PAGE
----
I wonder if Adam will go to my same junior high school. I wonder if boys will talk to me by the drinking fountain while I cover my boobs with my books. I wonder if Britta will be there, leaning her tall self against the wall while they do.

(I do not yet know that Adam will not go to the same junior high school as me and I will never see him again, or that Britta and I will get to seventh grade and stay friends for a while, but that in high school she will get sucked into the party scene with the pretty people, while I will take AP classes and spend my free time rehearsing for school plays and choir performances, trying not to be pulled under by waves of sadness that keep me treading water, anticipating the next swell, biding my time until I get to move out to college where I will immediately seek counseling, my only friend an expletive-spouting, hair-dyed-black, Peter-Murphy-loving lost girl like myself who would eventually abandon me for her older boyfriend, just one of many times in my twenties and thirties where a loss will be nearly too much to weather and I will sink, lie on a couch, watching Law & Orderepisodes crying and numbing myself with cigarettes—which I’ll eventually quit though not until after my father, a two-pack-a-day-since-aged-thirteen-smoker will have been dead of a heart attack for more than three years, my final cigarette a sort of tribute, a departure, a break with family tradition on his birthday, December 18th, 1996—eating peanut butter sandwiches and chocolate-covered raisins like the ones from my college roommate’s Costco-sized container which were sent by her mom in a care-package she picked up in the mail room, I never once not once received a care package like that from my mom who loved me but was not able to be that kind of mother, she had her own water to tread, her own swells to anticipate, I will remain haunted by her late-game assessment of her own life: “I was lost, lost, and nothing, no one ever found me,” which she will confess to me sometime in the years before she dies a quick but terrible cancer death hastened by blasts of chemotherapy, the end coming as fast as a car crash while I am on the other side of the country, on location in New York for my first feature film, I will fly back to Los Angeles in time to hold her hand while she takes her final breath, in time to whisper It’s OK if you have to go, Go, It’s OK to go.)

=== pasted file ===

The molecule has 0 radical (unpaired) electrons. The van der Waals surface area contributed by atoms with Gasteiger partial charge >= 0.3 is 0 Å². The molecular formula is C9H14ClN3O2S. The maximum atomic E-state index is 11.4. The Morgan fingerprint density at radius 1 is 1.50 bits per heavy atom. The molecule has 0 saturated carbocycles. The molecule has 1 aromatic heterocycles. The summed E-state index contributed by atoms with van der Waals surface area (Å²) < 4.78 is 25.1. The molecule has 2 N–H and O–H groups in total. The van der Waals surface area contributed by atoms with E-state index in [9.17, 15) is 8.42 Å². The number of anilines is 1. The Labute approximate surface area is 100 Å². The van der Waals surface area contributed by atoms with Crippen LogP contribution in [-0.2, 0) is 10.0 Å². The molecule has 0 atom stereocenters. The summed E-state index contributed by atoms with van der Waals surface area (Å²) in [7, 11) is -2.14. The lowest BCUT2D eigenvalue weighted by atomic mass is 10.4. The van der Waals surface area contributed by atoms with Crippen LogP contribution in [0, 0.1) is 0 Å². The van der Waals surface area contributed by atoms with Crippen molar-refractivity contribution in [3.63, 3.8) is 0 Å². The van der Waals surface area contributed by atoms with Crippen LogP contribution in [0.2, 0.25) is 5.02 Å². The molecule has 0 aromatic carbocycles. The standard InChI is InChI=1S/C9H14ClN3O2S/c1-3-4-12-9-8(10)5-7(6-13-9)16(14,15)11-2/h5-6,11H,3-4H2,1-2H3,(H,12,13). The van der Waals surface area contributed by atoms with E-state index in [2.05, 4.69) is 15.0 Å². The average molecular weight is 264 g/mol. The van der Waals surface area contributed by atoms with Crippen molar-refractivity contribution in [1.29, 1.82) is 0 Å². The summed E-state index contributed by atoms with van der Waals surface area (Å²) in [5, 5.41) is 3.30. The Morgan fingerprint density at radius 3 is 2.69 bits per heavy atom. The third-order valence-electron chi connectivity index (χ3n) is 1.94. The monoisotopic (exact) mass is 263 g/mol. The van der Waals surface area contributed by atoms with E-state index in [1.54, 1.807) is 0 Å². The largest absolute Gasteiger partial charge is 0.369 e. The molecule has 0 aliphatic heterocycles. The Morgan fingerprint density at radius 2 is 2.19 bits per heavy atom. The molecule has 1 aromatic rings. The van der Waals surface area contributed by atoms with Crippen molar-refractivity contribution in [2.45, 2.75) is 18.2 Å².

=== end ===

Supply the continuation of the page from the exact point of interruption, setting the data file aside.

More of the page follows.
We collapse on my bed in a fit of laughter—until, in a lull, Britta’s eyes light upon my poster of John-Travolta-as-Vinny-Barbarino per the hit TV show Welcome Back, Kotter scotch-taped to the wall above my bed.

Hey, Mr. Kot-tair, she says, in a cool, Vinnie-like voice.

Hey, Vinnie, I squeak like Horshack.

Up your nose with a rubber hose! we say together as Britta’s finger goes straight up John Travolta’s right nostril – and pulls out a booger! Her slender fingers follow the escaped booger as it glides over Vinnie’s lips, leaping off his hilly chin, dropping down over his neck and landing in the tangle of curly chest hair that spills out over his chambray shirt collar. Chest hair! Britta pretends to roll her fingers in it which sends us off into ribboning giggles. I’m rolling on the bed at Britta’s feet, arms wrapped around my sides.